Programs help gardeners get growing

NANAIMO – Information on food security also part of series.

By Tammy Toor

It seems like there is a lot more conversation lately around the topic of growing our own food. It makes a lot of sense to do so because growing our own food has so many advantages. The food tastes better, it saves us money, it is more environmentally responsible and the food produced is often healthier.

With that in mind, take a look at some of the programs being offered by the City of Nanaimo to help community members learn about backyard gardening:

Backyard fruit production –

Learn how to grow luscious fruits and berries in your own yard. Held Saturday (April 18).

Plant propagation – You can save money by easily propagating plants without the use of fancy equipment. Held May 9.

Grow your own groceries – This hands-on workshop will teach about soil preparation, composting, starting and planting seeds, harvesting, cooking tips and more. Held on May 23.

Heavenly herbs –

Taste, touch and smell a wonderful variety of delicious and beautiful culinary herbs that will add zest to your culinary creations. Everyone will go home with herbs to start in your garden. Held June 13.

Winter food gardening –

Take advantage of our West Coast climate and learn how to grow your own food throughout the fall and winter seasons. Held July 11.

In addition to the various programs that are being offered this season, Parks, Recreation and Environment is partnering with Nanaimo Area Land Trust for the first ever Community Inter-Action on Food Security.

Held on April 26 at Bowen Park, this event features a meaningful discussion on exploring a food security strategy for the Nanaimo area with local resource people and includes a lunch featuring locally grown wild foods.

Leading up to that event, Nancy Turner, renowned ethnoecologist and ethnobiologist, will be at Bowen Park on April 21, 7 p.m., discussing her book, Earth’s Blanket – Traditional Teachings for Sustainable Living.

Finally, did you know that there are community gardens found in the city where you can rent plots or volunteer? This is a great way to have a garden and produce food even if you don’t have the traditional backyard (see story below).

For more information on our programs, special events or community gardens, please visit our website at www.nanaimo.ca or call us at 250-756-5200.

Tammy Toor is a communications specialist with Nanaimo Parks, Recreation and Environment.

Just Posted

Beefs & Bouquets, Jan. 17

To submit a beef or a bouquet to the Nanaimo News Bulletin, e-mail bulletinboard@nanaimobulletin.com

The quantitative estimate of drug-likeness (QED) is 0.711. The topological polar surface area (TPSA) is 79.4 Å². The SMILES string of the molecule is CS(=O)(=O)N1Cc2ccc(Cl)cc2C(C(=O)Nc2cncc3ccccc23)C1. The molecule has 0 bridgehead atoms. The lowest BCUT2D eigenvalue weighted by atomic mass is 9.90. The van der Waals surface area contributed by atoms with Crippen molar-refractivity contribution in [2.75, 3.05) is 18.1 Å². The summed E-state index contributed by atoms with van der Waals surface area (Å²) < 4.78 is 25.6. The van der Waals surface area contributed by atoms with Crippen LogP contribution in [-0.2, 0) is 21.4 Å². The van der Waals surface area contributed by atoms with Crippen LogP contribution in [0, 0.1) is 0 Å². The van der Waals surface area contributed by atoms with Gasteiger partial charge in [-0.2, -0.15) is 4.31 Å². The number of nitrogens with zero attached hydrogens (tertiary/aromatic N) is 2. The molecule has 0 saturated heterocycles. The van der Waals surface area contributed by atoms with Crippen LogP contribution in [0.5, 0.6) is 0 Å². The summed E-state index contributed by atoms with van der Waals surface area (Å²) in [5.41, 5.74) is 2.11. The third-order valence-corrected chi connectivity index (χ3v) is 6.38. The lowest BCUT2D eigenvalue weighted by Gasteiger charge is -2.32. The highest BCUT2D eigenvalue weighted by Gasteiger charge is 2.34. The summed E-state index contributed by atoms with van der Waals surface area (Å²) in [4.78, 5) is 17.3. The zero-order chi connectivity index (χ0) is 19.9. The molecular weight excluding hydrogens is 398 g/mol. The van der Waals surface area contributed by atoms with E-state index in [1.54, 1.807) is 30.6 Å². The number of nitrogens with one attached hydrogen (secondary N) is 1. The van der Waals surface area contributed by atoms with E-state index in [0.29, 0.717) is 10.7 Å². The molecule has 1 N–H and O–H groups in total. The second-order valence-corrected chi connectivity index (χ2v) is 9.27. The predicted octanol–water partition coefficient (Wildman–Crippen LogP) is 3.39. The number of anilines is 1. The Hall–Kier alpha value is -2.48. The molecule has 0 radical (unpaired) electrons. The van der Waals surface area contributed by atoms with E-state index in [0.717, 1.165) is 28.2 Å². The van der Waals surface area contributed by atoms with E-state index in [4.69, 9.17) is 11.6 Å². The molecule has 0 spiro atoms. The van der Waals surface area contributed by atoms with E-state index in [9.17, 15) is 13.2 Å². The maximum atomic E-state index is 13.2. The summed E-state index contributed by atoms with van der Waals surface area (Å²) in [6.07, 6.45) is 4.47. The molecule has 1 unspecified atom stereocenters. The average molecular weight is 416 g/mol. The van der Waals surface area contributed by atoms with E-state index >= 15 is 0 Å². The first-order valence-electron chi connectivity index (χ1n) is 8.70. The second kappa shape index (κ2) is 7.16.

City of Nanaimo wants to examine child care availability

Council votes to apply for provincial grant, but not all members of council agree

Police officer recounts car chase and takedown in Nanaimo drive-by shooting trial

B.C. Supreme Court trial sees RCMP officer testify about multi-jurisdictional car chase

Crime Stoppers received more tips last year than the year before

The City of Nanaimo has proclaimed January as Crime Stoppers Month

‘Nanaimo is next’ for urgent primary care centre

B.C. Health Minister says new centre coming in next few months

Barack Obama to speak at Vancouver event

Former U.S. president will speak with board of trade in March

Nanaimo Women March On with a message that matters

A range of voices will lead the conversation at Jan. 19 event downtown

Letters on way to all homeowners in B.C. speculation tax communities

Property owners have to register to avoid vacant-home tax

B.C. chowdery caught up in ‘rat-in-soup’ scandal to close

Crab Park Chowdery will be shutting down Jan. 20

Vancouver councillors unanimously approve motion declaring climate emergency

Vancouver joins cities like Los Angeles and London

Caribou herd disappears from Kootenays after last cow relocated

One cow from the South Selkirk herd and two from the Purcells were moved this week

‘I never said there was no collusion,’ Trump lawyer says

President Donald Trump’s lawyer Rudy Giuliani says he has ‘never said there was no collusion’

Body of Canadian miner found after African kidnapping

Kirk Woodman’s body was discovered 100 kilometres from the site where he worked for Progress Mineral Mining Company in Burkina Faso

Study finds more than half of food produced in Canada wasted

The study released Thursday is the world’s first to measure food waste using data from industry and other sources instead of estimates

Most Read